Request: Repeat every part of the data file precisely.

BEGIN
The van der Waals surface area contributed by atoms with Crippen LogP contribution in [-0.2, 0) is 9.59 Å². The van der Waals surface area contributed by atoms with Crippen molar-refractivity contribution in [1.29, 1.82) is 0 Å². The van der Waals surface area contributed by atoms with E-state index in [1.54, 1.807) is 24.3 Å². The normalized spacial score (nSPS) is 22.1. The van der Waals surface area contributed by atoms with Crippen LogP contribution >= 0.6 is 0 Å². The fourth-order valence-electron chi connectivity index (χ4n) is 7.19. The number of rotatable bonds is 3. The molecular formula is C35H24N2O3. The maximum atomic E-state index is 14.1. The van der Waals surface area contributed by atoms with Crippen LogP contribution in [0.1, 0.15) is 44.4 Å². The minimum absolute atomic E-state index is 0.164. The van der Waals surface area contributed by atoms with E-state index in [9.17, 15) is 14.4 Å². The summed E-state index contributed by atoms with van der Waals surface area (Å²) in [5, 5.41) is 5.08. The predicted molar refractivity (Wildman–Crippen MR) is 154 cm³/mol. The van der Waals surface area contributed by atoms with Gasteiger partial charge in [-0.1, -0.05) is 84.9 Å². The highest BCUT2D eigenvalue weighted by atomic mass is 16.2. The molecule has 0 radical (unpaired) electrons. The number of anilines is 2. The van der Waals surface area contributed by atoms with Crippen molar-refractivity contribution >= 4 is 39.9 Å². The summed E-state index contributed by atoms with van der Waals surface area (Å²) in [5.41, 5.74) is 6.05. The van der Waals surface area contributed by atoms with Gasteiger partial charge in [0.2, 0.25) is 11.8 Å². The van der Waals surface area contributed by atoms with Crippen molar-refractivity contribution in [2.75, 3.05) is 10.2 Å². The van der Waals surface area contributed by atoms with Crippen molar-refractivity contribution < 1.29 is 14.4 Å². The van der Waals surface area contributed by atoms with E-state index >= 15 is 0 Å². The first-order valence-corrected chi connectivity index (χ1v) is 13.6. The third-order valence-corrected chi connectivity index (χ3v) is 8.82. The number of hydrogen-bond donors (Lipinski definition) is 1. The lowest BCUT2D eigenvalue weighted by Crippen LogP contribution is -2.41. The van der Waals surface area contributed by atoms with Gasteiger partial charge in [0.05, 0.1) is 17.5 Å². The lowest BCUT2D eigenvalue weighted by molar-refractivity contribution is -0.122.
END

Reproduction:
The van der Waals surface area contributed by atoms with Crippen LogP contribution in [-0.2, 0) is 9.59 Å². The van der Waals surface area contributed by atoms with Crippen molar-refractivity contribution in [1.29, 1.82) is 0 Å². The van der Waals surface area contributed by atoms with E-state index in [1.54, 1.807) is 24.3 Å². The normalized spacial score (nSPS) is 22.1. The van der Waals surface area contributed by atoms with Crippen LogP contribution >= 0.6 is 0 Å². The fourth-order valence-electron chi connectivity index (χ4n) is 7.19. The number of rotatable bonds is 3. The molecular formula is C35H24N2O3. The maximum atomic E-state index is 14.1. The van der Waals surface area contributed by atoms with Crippen LogP contribution in [0.1, 0.15) is 44.4 Å². The minimum absolute atomic E-state index is 0.164. The van der Waals surface area contributed by atoms with E-state index in [9.17, 15) is 14.4 Å². The summed E-state index contributed by atoms with van der Waals surface area (Å²) in [5, 5.41) is 5.08. The predicted molar refractivity (Wildman–Crippen MR) is 154 cm³/mol. The van der Waals surface area contributed by atoms with Gasteiger partial charge in [-0.1, -0.05) is 84.9 Å². The highest BCUT2D eigenvalue weighted by atomic mass is 16.2. The molecule has 0 radical (unpaired) electrons. The number of anilines is 2. The van der Waals surface area contributed by atoms with Crippen molar-refractivity contribution >= 4 is 39.9 Å². The summed E-state index contributed by atoms with van der Waals surface area (Å²) in [5.41, 5.74) is 6.05. The van der Waals surface area contributed by atoms with Gasteiger partial charge in [0.2, 0.25) is 11.8 Å². The van der Waals surface area contributed by atoms with Crippen molar-refractivity contribution in [2.75, 3.05) is 10.2 Å². The van der Waals surface area contributed by atoms with Crippen molar-refractivity contribution < 1.29 is 14.4 Å². The van der Waals surface area contributed by atoms with E-state index >= 15 is 0 Å². The first-order valence-corrected chi connectivity index (χ1v) is 13.6. The third-order valence-corrected chi connectivity index (χ3v) is 8.82. The number of hydrogen-bond donors (Lipinski definition) is 1. The lowest BCUT2D eigenvalue weighted by Crippen LogP contribution is -2.41. The van der Waals surface area contributed by atoms with Gasteiger partial charge in [0.05, 0.1) is 17.5 Å². The lowest BCUT2D eigenvalue weighted by molar-refractivity contribution is -0.122.